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Ford F-150 dominates the light truck market

Ford F-150 dominates the light truck market

Posted by Dale Edward Johnson on Apr 4th 2023

The Ford F-Series of light duty trucks has a long record of market domination. For more than half a century the F-150 and its predecessors have been the top-selling vehicle in North America. It was 75 years ago – in 1948 – that Ford brought out the F-1, which is the basis of today’s F-150.

When the new models were introduced after the Second World War, the truck market was essentially limited to farmers and small business owners who needed hauling capacity. City people drove cars – coupes and sedans – not pickups. Over the years that has dramatically changed to the point that sedans and coupes are hard to find, while there are more choices than ever for trucks, SUVs and crossovers. And at the top of the sales race is the Ford F-150 pickup.

The Ford Motor Company, which was on a very shaky financial footing during the war, started a dramatic turnaround when Henry Ford II was named president of the family firm in 1945. He brought in the so-called “Whiz Kids” – a group of highly educated men with military experience – to turn around the fortunes of the troubled organization. The first project was the new line of light-duty trucks that were introduced in 1948.

Ford Series

Called the F-Series, they were all-new and modern looking. A far wider range of models was offered than ever before. Interiors were made larger and more comfortable. Ford had its best year for truck sales since 1929. A restyled grill was part of the updated 1951 models. Interiors continued to be improved, with such creature comforts available as more foam padding, twin sun visors and armrests, a dome light, a cigar lighter, more sound deadener and more chrome trim.

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For 1953 the new F-100 was introduced. It was significantly more modern and more spacious with advertisements promoting “living room comfort” in the cabs.

For 1957 the F-Series was re-designed from the ground up, with a more stylish body that was lower, wider and flatter than the previous generation. Although basic work models were still the volume sellers, more chrome trim and more color choices were also offered. As well, Ford began offering four-wheel-drive models.

Ford Custom Cab

Mr.choppers, CC BY-SA 3.0 <>, via Wikimedia Commons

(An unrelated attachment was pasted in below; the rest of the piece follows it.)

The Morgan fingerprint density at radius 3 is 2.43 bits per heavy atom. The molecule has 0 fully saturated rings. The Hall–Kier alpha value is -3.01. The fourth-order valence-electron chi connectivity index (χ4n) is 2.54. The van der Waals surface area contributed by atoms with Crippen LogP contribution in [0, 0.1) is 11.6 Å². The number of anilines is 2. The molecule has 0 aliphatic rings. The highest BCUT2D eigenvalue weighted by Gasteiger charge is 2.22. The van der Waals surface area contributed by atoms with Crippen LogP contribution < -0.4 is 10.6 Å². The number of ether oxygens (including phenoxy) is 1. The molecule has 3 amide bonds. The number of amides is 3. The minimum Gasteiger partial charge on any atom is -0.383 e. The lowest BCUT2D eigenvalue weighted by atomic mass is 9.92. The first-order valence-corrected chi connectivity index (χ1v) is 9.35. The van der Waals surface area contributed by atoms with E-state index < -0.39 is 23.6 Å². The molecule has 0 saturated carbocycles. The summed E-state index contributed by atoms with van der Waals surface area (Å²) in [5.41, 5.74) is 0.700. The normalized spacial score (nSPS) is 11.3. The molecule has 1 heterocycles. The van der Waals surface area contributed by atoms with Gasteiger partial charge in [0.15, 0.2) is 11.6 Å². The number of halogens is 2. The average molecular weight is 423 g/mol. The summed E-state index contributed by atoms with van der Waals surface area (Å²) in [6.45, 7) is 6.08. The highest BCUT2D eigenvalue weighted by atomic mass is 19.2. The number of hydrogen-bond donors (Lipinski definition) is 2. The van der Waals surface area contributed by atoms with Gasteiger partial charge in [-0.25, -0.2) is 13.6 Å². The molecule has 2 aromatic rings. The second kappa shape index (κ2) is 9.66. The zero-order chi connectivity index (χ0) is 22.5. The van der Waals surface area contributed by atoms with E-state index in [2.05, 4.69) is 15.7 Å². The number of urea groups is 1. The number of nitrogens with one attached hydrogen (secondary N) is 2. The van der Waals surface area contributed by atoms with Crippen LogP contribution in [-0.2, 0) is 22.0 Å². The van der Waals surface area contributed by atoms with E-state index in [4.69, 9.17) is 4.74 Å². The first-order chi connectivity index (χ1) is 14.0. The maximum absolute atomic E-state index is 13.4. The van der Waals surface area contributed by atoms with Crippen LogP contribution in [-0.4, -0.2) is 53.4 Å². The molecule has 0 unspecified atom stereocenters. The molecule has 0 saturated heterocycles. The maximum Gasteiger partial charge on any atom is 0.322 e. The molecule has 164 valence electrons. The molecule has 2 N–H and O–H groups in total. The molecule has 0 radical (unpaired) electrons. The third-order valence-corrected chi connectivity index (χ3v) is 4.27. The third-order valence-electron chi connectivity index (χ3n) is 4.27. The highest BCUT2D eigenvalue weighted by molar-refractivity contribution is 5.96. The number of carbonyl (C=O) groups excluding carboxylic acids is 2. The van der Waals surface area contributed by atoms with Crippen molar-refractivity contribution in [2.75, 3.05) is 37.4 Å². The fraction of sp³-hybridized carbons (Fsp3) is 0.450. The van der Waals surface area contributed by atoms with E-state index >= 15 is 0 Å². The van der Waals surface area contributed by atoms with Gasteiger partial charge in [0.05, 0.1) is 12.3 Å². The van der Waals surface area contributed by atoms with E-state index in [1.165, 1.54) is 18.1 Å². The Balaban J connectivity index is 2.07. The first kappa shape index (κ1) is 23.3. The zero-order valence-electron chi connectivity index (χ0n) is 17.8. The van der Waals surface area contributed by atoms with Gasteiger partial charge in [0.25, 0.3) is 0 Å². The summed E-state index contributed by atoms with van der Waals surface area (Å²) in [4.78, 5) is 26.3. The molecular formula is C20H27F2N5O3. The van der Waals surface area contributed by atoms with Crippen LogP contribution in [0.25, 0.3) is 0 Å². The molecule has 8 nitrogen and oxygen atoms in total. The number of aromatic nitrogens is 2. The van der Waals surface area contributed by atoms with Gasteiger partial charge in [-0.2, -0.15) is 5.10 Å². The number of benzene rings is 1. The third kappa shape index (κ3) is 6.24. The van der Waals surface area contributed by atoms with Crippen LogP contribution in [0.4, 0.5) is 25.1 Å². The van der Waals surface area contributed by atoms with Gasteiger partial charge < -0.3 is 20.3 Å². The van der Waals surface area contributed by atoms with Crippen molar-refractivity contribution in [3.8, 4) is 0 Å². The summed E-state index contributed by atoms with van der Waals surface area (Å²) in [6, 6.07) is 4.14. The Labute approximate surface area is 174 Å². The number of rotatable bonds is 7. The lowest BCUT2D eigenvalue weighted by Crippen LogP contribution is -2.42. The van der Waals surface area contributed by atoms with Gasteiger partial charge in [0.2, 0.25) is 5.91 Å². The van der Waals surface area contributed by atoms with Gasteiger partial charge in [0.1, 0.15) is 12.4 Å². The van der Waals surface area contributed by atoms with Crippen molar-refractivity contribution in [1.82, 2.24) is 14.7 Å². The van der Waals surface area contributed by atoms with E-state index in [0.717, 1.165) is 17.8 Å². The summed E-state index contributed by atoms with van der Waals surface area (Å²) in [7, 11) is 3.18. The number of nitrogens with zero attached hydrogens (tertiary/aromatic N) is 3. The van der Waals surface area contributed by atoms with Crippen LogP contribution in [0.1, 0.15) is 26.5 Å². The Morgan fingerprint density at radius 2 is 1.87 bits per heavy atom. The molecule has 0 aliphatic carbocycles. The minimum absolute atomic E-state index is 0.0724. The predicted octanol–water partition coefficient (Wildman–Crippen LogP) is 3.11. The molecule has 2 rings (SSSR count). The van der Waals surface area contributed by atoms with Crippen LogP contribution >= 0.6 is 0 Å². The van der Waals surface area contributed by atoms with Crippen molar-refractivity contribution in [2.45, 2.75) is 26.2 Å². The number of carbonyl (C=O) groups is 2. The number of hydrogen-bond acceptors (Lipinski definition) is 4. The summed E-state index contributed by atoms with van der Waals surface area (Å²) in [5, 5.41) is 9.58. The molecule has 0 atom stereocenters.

The next major restyling came for thew 1961 model year. During the prosperity of the 1960s more people began buying trucks for other than just work-related hauling capacity. For many, a truck became a second car. That meant there was demand for even more luxury touches previously found only on cars, such as air conditioning, stereos and power equipment. The variety of models continued to expand, offering more choices for traditional truck buyers, as well as for urbanites entering the truck market. Crew cabs with a rear seat, also appeared in the 1960s, making trucks appealing to families. Ford truck sales increased every year from 1962 to 1966.


Mr.choppers, CC BY-SA 3.0 <>, via Wikimedia Commons

That trend of more luxury, more style and more choices continued throughout the 1970s, ‘80s and ’90s and into the 21 st century. There were also high-performance versions of the F-150, including the Lightning and Raptor.

Ford trucks from the 1950s, ’60s and ’70s are especially attractive to collectors.

Ford F150

Mr.choppers, CC BY-SA 3.0 <>, via Wikimedia Commons

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For those who want an F-150 but also want something a little different, there are plenty of choices. For example, in Canada from 1948 to 1968 there were Mercury half-ton trucks. They were essentially Ford trucks with different trim plates and labelling to provide Mercury dealers with a truck line. Lincoln later offered dressed up versions of the F-150 called the Blackwood in 2002 and later the Mark LT from 2006-2008.

Today’s F-150s offer choices in drivetrains, and it’s now possible to get a hybrid F-150 with a gasoline engine and an electric motor. There’s also the all-electric F-150 called the Lightning. With these newest power sources, all indications are the F-150 will continue to be an extremely popular vehicle for a very wide range of buyers, as it has been for half a century.

(top photo credit: inkknife_2000 (7.5 million views +), CC BY-SA 2.0 <>, via Wikimedia Commons)